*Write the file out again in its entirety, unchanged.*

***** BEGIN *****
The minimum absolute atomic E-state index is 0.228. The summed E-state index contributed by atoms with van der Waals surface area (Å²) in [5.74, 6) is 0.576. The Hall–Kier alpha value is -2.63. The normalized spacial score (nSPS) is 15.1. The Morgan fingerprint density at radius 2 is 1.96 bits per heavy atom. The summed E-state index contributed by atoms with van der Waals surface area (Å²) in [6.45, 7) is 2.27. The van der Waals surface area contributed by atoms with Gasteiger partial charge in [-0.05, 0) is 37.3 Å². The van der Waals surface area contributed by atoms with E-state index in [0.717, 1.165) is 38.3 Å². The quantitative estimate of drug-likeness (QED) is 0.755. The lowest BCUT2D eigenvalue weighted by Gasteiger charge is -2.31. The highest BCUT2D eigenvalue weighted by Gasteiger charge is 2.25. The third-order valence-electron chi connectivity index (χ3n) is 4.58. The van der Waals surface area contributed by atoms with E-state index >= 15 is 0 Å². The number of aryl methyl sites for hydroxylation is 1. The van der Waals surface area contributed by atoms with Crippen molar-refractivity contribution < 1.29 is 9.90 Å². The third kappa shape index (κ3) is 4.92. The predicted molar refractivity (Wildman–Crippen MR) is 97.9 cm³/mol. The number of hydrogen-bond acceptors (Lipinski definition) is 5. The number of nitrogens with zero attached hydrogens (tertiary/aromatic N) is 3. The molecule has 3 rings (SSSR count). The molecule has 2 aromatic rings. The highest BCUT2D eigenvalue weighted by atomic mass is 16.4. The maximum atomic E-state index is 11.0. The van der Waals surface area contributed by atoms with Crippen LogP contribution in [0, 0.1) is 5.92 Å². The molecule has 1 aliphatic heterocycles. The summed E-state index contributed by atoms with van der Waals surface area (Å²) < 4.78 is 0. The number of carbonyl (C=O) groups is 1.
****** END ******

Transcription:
The minimum absolute atomic E-state index is 0.228. The summed E-state index contributed by atoms with van der Waals surface area (Å²) in [5.74, 6) is 0.576. The Hall–Kier alpha value is -2.63. The normalized spacial score (nSPS) is 15.1. The Morgan fingerprint density at radius 2 is 1.96 bits per heavy atom. The summed E-state index contributed by atoms with van der Waals surface area (Å²) in [6.45, 7) is 2.27. The van der Waals surface area contributed by atoms with Gasteiger partial charge in [-0.05, 0) is 37.3 Å². The van der Waals surface area contributed by atoms with E-state index in [0.717, 1.165) is 38.3 Å². The quantitative estimate of drug-likeness (QED) is 0.755. The lowest BCUT2D eigenvalue weighted by Gasteiger charge is -2.31. The highest BCUT2D eigenvalue weighted by Gasteiger charge is 2.25. The third-order valence-electron chi connectivity index (χ3n) is 4.58. The van der Waals surface area contributed by atoms with E-state index >= 15 is 0 Å². The number of aryl methyl sites for hydroxylation is 1. The van der Waals surface area contributed by atoms with Crippen molar-refractivity contribution < 1.29 is 9.90 Å². The third kappa shape index (κ3) is 4.92. The predicted molar refractivity (Wildman–Crippen MR) is 97.9 cm³/mol. The number of hydrogen-bond acceptors (Lipinski definition) is 5. The number of nitrogens with zero attached hydrogens (tertiary/aromatic N) is 3. The molecule has 3 rings (SSSR count). The molecule has 2 aromatic rings. The highest BCUT2D eigenvalue weighted by atomic mass is 16.4. The maximum atomic E-state index is 11.0. The van der Waals surface area contributed by atoms with Crippen LogP contribution in [0, 0.1) is 5.92 Å². The molecule has 1 aliphatic heterocycles. The summed E-state index contributed by atoms with van der Waals surface area (Å²) < 4.78 is 0. The number of carbonyl (C=O) groups is 1.